Complete information on Industrially Backward Regions of India


Industrially backward region is such which is devoid of industrial development. Si industrial development is the harbinger of economic development such area also remains economic backward. Consequently the quality of life of people is very bad and poverty level is very high.

Committee on Dispersal of Industries set up by the Small Scale Industries Board in 1960 was the first to identify the industrially backward areas for purpose of rural industrialisation. Thereafter Pandey Com­mittee was set up in 1968 for the identification of industrially backward areas in the country.

This was followed by the setting up of the Wanchoo Commit­tee in 1968 for suggesting financial and economic measures for removing such backwardness.


Pandey Committee used 6 variables for iden­tifying the industrially backward regions. These are (a) per capita income, (b) per capita income from mining and industrial sources, (c) number of work­ers register in industries, (d) per capita consump­tion of electricity in industries, (e) length of surface roads in relation to population-size, and (0 lengths of surface roads in relation to area.

On the basis of these variables the Committee identified 1 Estates (Arunchal Pradesh, Assam, Bihar, Madhya Pradesh, Jammu and Kashmir, Himachal Pradesh, Nagaland, Orissa, Rajasthan and Uttar Pradesh) and all union territo­ries, except Chandigarh, Delhi and Pondicherry, as industrially backward. All these states have 25 per cent less than the national average of all the six variables.

Industrially Backward Districts

The Pandey Committee (1968) has further examined the intra-regional variations so as to iden­tify industrially backward districts on the basis of following six variables. These are (a) location of the district (beyond 80 km radius of the million city), (b) per capita income (districts with 25% less than the state average), (c) density of population, (d) con­sumption of electricity, (e) expansion of road and railway mileage, and (f) availability of water (sur­face and ground water). Using above criteria the Committee identified 238 districts in the country as industrially backward. These districts housing 60 per cent of the country’s population are also eco­nomically backward.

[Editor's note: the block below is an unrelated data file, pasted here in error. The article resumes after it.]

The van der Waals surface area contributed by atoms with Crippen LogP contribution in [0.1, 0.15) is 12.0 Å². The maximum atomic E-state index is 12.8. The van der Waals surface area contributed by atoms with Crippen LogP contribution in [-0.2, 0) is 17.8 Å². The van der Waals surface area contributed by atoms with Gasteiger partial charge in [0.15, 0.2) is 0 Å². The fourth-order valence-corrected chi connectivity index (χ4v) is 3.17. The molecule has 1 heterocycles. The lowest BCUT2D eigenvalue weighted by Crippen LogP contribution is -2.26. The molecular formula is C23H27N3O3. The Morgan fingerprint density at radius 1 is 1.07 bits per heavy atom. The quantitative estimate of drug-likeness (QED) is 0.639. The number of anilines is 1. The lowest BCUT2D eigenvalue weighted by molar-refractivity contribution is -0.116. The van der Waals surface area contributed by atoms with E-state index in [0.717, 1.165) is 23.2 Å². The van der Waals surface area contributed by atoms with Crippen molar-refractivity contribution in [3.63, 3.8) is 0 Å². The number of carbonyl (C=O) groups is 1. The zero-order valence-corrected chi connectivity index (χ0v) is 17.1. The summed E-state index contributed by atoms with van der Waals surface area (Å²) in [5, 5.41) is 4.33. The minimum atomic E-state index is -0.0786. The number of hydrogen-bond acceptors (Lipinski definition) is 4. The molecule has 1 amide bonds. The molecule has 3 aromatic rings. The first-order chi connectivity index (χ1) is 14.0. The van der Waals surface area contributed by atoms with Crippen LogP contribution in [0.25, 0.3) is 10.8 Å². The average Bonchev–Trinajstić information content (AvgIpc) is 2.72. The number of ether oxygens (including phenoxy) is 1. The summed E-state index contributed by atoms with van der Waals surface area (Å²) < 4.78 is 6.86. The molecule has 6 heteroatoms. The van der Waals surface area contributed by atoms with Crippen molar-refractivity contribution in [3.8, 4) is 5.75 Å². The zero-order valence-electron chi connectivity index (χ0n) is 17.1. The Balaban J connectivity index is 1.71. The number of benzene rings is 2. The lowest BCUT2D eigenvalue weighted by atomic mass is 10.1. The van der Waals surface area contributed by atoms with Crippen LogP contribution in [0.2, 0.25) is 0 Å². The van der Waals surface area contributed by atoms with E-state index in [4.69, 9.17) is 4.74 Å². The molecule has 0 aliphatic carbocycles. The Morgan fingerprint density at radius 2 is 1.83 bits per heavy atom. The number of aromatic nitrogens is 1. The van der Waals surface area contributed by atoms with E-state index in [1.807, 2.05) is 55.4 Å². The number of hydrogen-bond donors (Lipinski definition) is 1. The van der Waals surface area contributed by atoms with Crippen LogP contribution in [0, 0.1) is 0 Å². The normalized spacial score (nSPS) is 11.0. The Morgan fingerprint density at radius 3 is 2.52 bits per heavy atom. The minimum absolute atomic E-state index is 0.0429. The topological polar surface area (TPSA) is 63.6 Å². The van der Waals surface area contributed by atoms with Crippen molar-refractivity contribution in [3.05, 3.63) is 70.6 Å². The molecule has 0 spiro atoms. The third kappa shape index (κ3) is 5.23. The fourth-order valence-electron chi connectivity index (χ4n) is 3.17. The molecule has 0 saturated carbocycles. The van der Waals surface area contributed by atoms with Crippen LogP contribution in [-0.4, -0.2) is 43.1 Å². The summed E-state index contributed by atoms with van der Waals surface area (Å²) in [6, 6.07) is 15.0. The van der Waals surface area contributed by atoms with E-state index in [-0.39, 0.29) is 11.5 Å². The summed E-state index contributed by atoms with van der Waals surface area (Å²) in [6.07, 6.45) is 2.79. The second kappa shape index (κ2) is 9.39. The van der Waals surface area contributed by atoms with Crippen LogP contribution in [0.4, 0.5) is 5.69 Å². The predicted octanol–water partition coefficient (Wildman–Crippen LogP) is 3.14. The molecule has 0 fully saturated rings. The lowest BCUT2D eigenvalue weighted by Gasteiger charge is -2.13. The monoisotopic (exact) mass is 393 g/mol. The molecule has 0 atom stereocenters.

The Planning Commission surveyed the states of India in 1983 and identified 279 districts and 20 sub districts as industrially backward. Of these 131 were categorized as marginally developed, 55 slightly developed and 113 most backward.

These most backward districts lie in Eastern Uttar Pradesh, As­sam, Western Rajasthan, central plateau region of Telangana, Western Ghat region and adjacent pla­teau region of Kerala.

The cause of backwardness are related to (a) environmental factors (terrain, relief, heavy rainfall, merge rainfall), (b) economic (low resource devel­opment), (c) cultural (low literacy, less skilled la­bour, low industrial temperament, and poverty), (d) infrastructural (paucity of basic infrastructure like transport, communication, electricity, raw material etc.), and (e) demographic (high rate of population growth, high fertility, ethnic tension etc.).



Various Five Year Plans have taken measures for the removal of industrial backwardness in the country. The Industrial Policy in 1956 has stressed for the dispersion of industries and promoted lying down of electric transmission line in backward ar­eas.

It had some positive results in South India. In 1977 three positive steps were taken to remove industrial backwardness. These include: (1) Estab­lishment of district industrial centers (DIC); (2) Development of tiny sector. Industry was given a ceiling that it could not develop in areas having a population beyond 50,000; and (3) Infrastructural facilities were improved under the anti poverty and rural development programmes.

The Wanchoo Committee made two impor­tant suggestions for the mitigation of industrial back­wardness: (a) Government must provide land on liberal basis to entrepreneurs, and (b) subsidy should be given on transport. The Industrial Policy of 1980 proposed an industrial complex for every economi­cally backward area and emphasised on the concept of economic federalism.

The Industrial Policy of 1991 and the 8th Five Year Plan proposed to give more emphasis on rural industrialisation. Accordingly 76 items have been exclusively reserved or rural industries. These cover eight major heads of industries: (a) power loom, (b) handloom, (c) Khadi, (d) village, (e) sericulture, (f) handicraft, (g) coir industry, and (h) remaining in­dustries.


Under the policy of economic liberalisation the license system for starting new industries has been simplified. Maximum emphasis is being given on the development of infrastructural facilities. States are granting concessions to attract capital and locate industries in backward areas.

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